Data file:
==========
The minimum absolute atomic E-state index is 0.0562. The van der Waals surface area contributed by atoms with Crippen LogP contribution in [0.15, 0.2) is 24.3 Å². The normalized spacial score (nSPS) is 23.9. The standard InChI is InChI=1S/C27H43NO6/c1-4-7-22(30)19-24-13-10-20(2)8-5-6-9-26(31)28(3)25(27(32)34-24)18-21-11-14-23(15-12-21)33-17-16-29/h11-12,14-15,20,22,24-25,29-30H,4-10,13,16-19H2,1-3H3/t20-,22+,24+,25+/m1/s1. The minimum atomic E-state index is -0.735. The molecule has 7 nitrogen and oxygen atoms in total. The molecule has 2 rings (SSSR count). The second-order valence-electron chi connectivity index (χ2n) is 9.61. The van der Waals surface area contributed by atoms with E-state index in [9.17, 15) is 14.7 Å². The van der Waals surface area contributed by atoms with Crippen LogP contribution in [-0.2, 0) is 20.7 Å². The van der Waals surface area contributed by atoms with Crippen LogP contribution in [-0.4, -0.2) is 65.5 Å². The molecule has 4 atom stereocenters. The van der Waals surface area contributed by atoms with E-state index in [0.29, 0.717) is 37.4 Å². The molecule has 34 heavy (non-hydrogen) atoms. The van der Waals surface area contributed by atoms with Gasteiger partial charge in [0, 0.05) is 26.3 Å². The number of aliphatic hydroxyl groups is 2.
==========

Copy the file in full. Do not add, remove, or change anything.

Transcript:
The minimum absolute atomic E-state index is 0.0562. The van der Waals surface area contributed by atoms with Crippen LogP contribution in [0.15, 0.2) is 24.3 Å². The normalized spacial score (nSPS) is 23.9. The standard InChI is InChI=1S/C27H43NO6/c1-4-7-22(30)19-24-13-10-20(2)8-5-6-9-26(31)28(3)25(27(32)34-24)18-21-11-14-23(15-12-21)33-17-16-29/h11-12,14-15,20,22,24-25,29-30H,4-10,13,16-19H2,1-3H3/t20-,22+,24+,25+/m1/s1. The minimum atomic E-state index is -0.735. The molecule has 7 nitrogen and oxygen atoms in total. The molecule has 2 rings (SSSR count). The second-order valence-electron chi connectivity index (χ2n) is 9.61. The van der Waals surface area contributed by atoms with E-state index in [9.17, 15) is 14.7 Å². The van der Waals surface area contributed by atoms with Crippen LogP contribution in [-0.2, 0) is 20.7 Å². The van der Waals surface area contributed by atoms with Crippen LogP contribution in [-0.4, -0.2) is 65.5 Å². The molecule has 4 atom stereocenters. The van der Waals surface area contributed by atoms with E-state index in [0.29, 0.717) is 37.4 Å². The molecule has 34 heavy (non-hydrogen) atoms. The van der Waals surface area contributed by atoms with Gasteiger partial charge in [0, 0.05) is 26.3 Å². The number of aliphatic hydroxyl groups is 2.